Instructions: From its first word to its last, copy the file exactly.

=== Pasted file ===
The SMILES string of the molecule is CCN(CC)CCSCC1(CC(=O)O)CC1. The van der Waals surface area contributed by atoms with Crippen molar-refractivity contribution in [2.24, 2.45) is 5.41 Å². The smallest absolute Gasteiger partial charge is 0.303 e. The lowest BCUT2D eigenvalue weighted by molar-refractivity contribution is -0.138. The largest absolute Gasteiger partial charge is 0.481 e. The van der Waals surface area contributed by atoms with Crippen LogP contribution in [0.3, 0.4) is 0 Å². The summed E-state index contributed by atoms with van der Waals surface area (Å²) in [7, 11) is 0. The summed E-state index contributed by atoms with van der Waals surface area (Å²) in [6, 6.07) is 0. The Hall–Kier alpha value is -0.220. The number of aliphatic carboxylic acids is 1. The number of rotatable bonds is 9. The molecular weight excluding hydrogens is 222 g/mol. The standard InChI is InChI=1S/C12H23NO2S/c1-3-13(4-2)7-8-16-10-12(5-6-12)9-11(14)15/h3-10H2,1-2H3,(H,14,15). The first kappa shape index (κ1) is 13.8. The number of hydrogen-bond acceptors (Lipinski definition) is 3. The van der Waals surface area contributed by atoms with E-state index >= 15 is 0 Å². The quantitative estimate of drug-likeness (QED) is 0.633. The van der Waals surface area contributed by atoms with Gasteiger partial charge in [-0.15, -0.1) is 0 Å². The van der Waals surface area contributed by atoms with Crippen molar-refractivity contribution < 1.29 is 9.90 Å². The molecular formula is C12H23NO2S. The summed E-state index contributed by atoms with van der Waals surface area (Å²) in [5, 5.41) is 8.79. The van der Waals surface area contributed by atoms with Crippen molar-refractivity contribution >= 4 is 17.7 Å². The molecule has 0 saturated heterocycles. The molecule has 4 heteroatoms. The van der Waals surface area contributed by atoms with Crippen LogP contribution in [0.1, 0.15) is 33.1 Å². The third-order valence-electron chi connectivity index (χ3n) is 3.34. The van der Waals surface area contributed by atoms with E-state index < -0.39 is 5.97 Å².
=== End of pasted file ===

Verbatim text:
The SMILES string of the molecule is CCN(CC)CCSCC1(CC(=O)O)CC1. The van der Waals surface area contributed by atoms with Crippen molar-refractivity contribution in [2.24, 2.45) is 5.41 Å². The smallest absolute Gasteiger partial charge is 0.303 e. The lowest BCUT2D eigenvalue weighted by molar-refractivity contribution is -0.138. The largest absolute Gasteiger partial charge is 0.481 e. The van der Waals surface area contributed by atoms with Crippen LogP contribution in [0.3, 0.4) is 0 Å². The summed E-state index contributed by atoms with van der Waals surface area (Å²) in [7, 11) is 0. The summed E-state index contributed by atoms with van der Waals surface area (Å²) in [6, 6.07) is 0. The Hall–Kier alpha value is -0.220. The number of aliphatic carboxylic acids is 1. The number of rotatable bonds is 9. The molecular weight excluding hydrogens is 222 g/mol. The standard InChI is InChI=1S/C12H23NO2S/c1-3-13(4-2)7-8-16-10-12(5-6-12)9-11(14)15/h3-10H2,1-2H3,(H,14,15). The first kappa shape index (κ1) is 13.8. The number of hydrogen-bond acceptors (Lipinski definition) is 3. The van der Waals surface area contributed by atoms with E-state index >= 15 is 0 Å². The quantitative estimate of drug-likeness (QED) is 0.633. The van der Waals surface area contributed by atoms with Gasteiger partial charge in [-0.15, -0.1) is 0 Å². The van der Waals surface area contributed by atoms with Crippen molar-refractivity contribution < 1.29 is 9.90 Å². The molecular formula is C12H23NO2S. The summed E-state index contributed by atoms with van der Waals surface area (Å²) in [5, 5.41) is 8.79. The van der Waals surface area contributed by atoms with Crippen molar-refractivity contribution >= 4 is 17.7 Å². The molecule has 0 saturated heterocycles. The molecule has 4 heteroatoms. The van der Waals surface area contributed by atoms with Crippen LogP contribution in [0.1, 0.15) is 33.1 Å². The third-order valence-electron chi connectivity index (χ3n) is 3.34. The van der Waals surface area contributed by atoms with E-state index < -0.39 is 5.97 Å².